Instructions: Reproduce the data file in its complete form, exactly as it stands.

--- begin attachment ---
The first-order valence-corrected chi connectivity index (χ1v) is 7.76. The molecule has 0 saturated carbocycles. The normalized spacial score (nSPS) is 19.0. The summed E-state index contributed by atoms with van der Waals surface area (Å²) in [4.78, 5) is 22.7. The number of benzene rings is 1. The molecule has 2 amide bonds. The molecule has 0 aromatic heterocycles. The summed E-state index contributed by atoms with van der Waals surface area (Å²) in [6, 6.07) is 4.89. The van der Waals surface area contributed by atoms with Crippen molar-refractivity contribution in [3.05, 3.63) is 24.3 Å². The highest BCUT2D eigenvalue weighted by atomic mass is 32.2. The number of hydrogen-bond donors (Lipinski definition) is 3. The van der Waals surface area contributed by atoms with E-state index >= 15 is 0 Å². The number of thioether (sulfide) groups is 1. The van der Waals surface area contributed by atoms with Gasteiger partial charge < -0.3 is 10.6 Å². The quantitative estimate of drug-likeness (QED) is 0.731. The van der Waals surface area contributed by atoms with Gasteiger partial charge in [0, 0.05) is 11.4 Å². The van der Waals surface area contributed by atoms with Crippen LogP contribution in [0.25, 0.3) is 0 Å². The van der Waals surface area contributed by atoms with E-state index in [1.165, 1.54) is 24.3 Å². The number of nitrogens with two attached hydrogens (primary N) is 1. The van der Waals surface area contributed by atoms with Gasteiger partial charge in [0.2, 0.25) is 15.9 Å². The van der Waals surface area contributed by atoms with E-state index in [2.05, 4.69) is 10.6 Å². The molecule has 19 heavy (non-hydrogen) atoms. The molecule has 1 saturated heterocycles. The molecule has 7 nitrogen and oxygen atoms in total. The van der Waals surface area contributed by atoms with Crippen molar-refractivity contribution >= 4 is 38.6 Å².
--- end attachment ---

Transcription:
The first-order valence-corrected chi connectivity index (χ1v) is 7.76. The molecule has 0 saturated carbocycles. The normalized spacial score (nSPS) is 19.0. The summed E-state index contributed by atoms with van der Waals surface area (Å²) in [4.78, 5) is 22.7. The number of benzene rings is 1. The molecule has 2 amide bonds. The molecule has 0 aromatic heterocycles. The summed E-state index contributed by atoms with van der Waals surface area (Å²) in [6, 6.07) is 4.89. The van der Waals surface area contributed by atoms with Crippen molar-refractivity contribution in [3.05, 3.63) is 24.3 Å². The highest BCUT2D eigenvalue weighted by atomic mass is 32.2. The number of hydrogen-bond donors (Lipinski definition) is 3. The van der Waals surface area contributed by atoms with E-state index >= 15 is 0 Å². The number of thioether (sulfide) groups is 1. The van der Waals surface area contributed by atoms with Gasteiger partial charge < -0.3 is 10.6 Å². The quantitative estimate of drug-likeness (QED) is 0.731. The van der Waals surface area contributed by atoms with Gasteiger partial charge in [0, 0.05) is 11.4 Å². The van der Waals surface area contributed by atoms with Crippen LogP contribution in [0.25, 0.3) is 0 Å². The van der Waals surface area contributed by atoms with E-state index in [1.165, 1.54) is 24.3 Å². The number of nitrogens with two attached hydrogens (primary N) is 1. The van der Waals surface area contributed by atoms with Gasteiger partial charge in [0.2, 0.25) is 15.9 Å². The van der Waals surface area contributed by atoms with E-state index in [2.05, 4.69) is 10.6 Å². The molecule has 19 heavy (non-hydrogen) atoms. The molecule has 1 saturated heterocycles. The molecule has 7 nitrogen and oxygen atoms in total. The van der Waals surface area contributed by atoms with Crippen molar-refractivity contribution >= 4 is 38.6 Å².